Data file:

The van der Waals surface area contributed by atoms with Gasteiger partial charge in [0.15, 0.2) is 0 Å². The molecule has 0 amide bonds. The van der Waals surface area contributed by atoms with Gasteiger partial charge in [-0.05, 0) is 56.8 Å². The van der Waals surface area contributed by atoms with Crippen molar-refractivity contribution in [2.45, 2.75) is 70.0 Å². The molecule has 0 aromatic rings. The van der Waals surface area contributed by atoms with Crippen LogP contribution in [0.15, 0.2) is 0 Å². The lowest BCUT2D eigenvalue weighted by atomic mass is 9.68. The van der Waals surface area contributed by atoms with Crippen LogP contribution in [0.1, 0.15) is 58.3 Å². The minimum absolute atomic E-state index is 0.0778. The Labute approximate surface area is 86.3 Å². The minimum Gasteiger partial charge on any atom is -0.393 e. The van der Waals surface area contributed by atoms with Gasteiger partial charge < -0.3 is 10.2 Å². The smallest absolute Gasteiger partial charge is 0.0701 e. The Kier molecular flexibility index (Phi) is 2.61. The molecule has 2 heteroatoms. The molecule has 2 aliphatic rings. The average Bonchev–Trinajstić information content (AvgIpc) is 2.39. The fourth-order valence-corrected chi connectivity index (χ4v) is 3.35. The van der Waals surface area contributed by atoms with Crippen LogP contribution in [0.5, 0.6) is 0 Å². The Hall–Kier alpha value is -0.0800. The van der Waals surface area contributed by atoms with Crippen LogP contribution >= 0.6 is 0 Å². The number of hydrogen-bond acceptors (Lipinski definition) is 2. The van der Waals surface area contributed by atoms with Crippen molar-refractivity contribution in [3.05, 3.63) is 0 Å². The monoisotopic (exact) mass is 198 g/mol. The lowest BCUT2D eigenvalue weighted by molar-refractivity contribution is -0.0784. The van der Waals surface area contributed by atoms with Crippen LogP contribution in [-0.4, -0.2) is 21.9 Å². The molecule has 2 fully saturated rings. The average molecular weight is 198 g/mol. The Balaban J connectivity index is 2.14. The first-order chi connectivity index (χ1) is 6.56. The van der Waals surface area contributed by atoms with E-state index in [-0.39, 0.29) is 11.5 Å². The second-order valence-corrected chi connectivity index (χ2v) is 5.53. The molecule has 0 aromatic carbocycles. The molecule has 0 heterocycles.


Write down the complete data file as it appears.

The van der Waals surface area contributed by atoms with Gasteiger partial charge in [0.15, 0.2) is 0 Å². The molecule has 0 amide bonds. The van der Waals surface area contributed by atoms with Gasteiger partial charge in [-0.05, 0) is 56.8 Å². The van der Waals surface area contributed by atoms with Crippen molar-refractivity contribution in [2.45, 2.75) is 70.0 Å². The molecule has 0 aromatic rings. The van der Waals surface area contributed by atoms with Crippen LogP contribution in [0.15, 0.2) is 0 Å². The lowest BCUT2D eigenvalue weighted by atomic mass is 9.68. The van der Waals surface area contributed by atoms with Crippen LogP contribution in [0.1, 0.15) is 58.3 Å². The minimum absolute atomic E-state index is 0.0778. The Labute approximate surface area is 86.3 Å². The minimum Gasteiger partial charge on any atom is -0.393 e. The van der Waals surface area contributed by atoms with Gasteiger partial charge < -0.3 is 10.2 Å². The smallest absolute Gasteiger partial charge is 0.0701 e. The Kier molecular flexibility index (Phi) is 2.61. The molecule has 2 heteroatoms. The molecule has 2 aliphatic rings. The average Bonchev–Trinajstić information content (AvgIpc) is 2.39. The fourth-order valence-corrected chi connectivity index (χ4v) is 3.35. The van der Waals surface area contributed by atoms with Crippen LogP contribution in [0.5, 0.6) is 0 Å². The Hall–Kier alpha value is -0.0800. The van der Waals surface area contributed by atoms with Crippen LogP contribution >= 0.6 is 0 Å². The number of hydrogen-bond acceptors (Lipinski definition) is 2. The van der Waals surface area contributed by atoms with Crippen molar-refractivity contribution in [3.05, 3.63) is 0 Å². The monoisotopic (exact) mass is 198 g/mol. The lowest BCUT2D eigenvalue weighted by molar-refractivity contribution is -0.0784. The van der Waals surface area contributed by atoms with Crippen LogP contribution in [-0.4, -0.2) is 21.9 Å². The molecule has 2 fully saturated rings. The average molecular weight is 198 g/mol. The Balaban J connectivity index is 2.14. The first-order chi connectivity index (χ1) is 6.56. The van der Waals surface area contributed by atoms with E-state index in [-0.39, 0.29) is 11.5 Å². The second-order valence-corrected chi connectivity index (χ2v) is 5.53. The molecule has 0 aromatic carbocycles. The molecule has 0 heterocycles.